A privilege to be part of his team

“I was a postdoctoral fellow in Jeff’s lab from 1986-1999 working as a synthetic organic chemist. I learned so much from Jeff during that time, including an understanding of the pharmacology and medicinal chemistry of glutamate receptors. It was a privilege to be part of the team that discovered some of the first selective agonists and antagonists of metabotropic glutamate receptors. When Jeff retired in 1999 I took over running the research group. Much of what we did subsequently on developing novel subtype selective antagonists for NMDA and kainate receptors had roots in the work I did with Jeff. It was Jeff’s idea that I should use computer aided drug design as a tool in new compound development. The later advances in structural determination of glutamate receptor 3D structures allowed me to take advantage of the modelling experience I gained in Jeff’s group. I will be forever grateful for his advice and encouragement.” - David Jane, Emeritus Professor of Chemical Pharmacology, University of Bristol

D-AP5 soon superseded D-⍺-AA and has been used extensively to establish multiple physiological functions and pathophysiological roles of NMDARs. For example, Jeff’s D-AP5 was used to discover the roles of NMDARs in synaptic plasticity (initially long-term potentiation (LTP) but then a role in long-term depression (LTD) was also discovered). It was also used to establish the concept of dual component synaptic responses comprising separate non-NMDA (now called AMPA) and NMDA receptor components. D-AP5 is still the most widely used NMDA receptor antagonist - a recent Pubmed search for “D-AP5 or D-APV” returned ~4,500 hits.

 

A huge influence on my scientific career

By introducing me to the field of glutamate receptors Jeff was a huge influence in my scientific career. He gifted the NMDA and D-AP5 which I used to discover the role of NMDA receptors in LTP. Collaborating with Jeff, we showed that mGluRs are also important in LTP and LTD - work only possible due to the MCPG that he and David Jane developed.” - Professor Graham Collingridge CBE, FRS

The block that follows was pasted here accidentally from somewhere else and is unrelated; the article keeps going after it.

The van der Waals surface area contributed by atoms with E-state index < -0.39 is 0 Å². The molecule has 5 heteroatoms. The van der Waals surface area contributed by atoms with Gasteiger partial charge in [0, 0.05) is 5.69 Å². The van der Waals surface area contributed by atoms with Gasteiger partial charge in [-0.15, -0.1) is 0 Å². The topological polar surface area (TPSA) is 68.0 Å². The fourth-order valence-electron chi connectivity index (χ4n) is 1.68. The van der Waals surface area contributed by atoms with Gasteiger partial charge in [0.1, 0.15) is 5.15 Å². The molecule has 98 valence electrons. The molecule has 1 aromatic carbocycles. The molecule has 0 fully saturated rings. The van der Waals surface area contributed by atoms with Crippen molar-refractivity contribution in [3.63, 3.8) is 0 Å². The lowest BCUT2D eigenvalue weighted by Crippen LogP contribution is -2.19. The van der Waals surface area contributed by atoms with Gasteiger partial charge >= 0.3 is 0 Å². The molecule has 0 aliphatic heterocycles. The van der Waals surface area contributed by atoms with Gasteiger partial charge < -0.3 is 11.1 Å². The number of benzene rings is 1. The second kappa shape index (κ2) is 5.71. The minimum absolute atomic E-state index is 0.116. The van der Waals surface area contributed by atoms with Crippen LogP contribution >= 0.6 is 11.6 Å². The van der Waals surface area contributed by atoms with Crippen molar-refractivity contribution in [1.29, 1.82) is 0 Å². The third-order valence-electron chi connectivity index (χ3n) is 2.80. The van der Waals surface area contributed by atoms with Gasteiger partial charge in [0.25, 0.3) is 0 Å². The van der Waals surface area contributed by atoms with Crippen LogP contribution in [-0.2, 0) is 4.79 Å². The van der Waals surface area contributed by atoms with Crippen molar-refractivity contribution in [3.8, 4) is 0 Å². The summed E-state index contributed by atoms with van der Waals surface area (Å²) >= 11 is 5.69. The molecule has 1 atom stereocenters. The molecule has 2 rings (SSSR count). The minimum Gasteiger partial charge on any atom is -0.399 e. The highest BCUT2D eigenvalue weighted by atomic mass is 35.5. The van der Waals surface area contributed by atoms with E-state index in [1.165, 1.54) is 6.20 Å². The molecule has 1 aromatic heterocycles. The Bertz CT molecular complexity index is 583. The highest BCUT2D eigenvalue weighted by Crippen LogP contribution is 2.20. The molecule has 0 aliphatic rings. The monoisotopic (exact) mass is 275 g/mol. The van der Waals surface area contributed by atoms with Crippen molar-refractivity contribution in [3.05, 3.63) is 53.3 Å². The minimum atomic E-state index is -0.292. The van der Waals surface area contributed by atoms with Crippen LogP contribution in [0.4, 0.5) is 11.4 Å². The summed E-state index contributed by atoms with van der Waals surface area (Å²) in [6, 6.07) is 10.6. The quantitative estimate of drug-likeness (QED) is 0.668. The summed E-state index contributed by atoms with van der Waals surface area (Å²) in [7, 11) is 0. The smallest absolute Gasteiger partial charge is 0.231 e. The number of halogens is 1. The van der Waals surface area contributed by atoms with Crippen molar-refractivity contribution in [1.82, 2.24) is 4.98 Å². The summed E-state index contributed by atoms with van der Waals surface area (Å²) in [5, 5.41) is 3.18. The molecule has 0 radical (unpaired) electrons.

Jeff made compounds that have helped distinguish the non-NMDA receptors into what are now termed AMPA and kainate receptors. These include the agonists 5-fluorowillardiine, 5-iodowillardiine and 5-bromowillardiine and the antagonist pCB-PzDA which preferentially target AMPA and kainate receptors.

He also helped identify L-AP3 as an antagonist and L-AP4 as an agonist at metabotropic glutamate receptors (mGuRs) and went on to design and synthesise a large range of mGluR antagonists. Most famously MCPG, which was used to establish roles of mGluRs in synaptic plasticity and metaplasticity. Other derivatives such as MCCG, EGLU, MAP4 and CPPG targeted different mGluR subtypes and helped establish the roles of these in a variety of physiological and pathophysiological functions.

 

Outstanding achievements & an inspirational legacy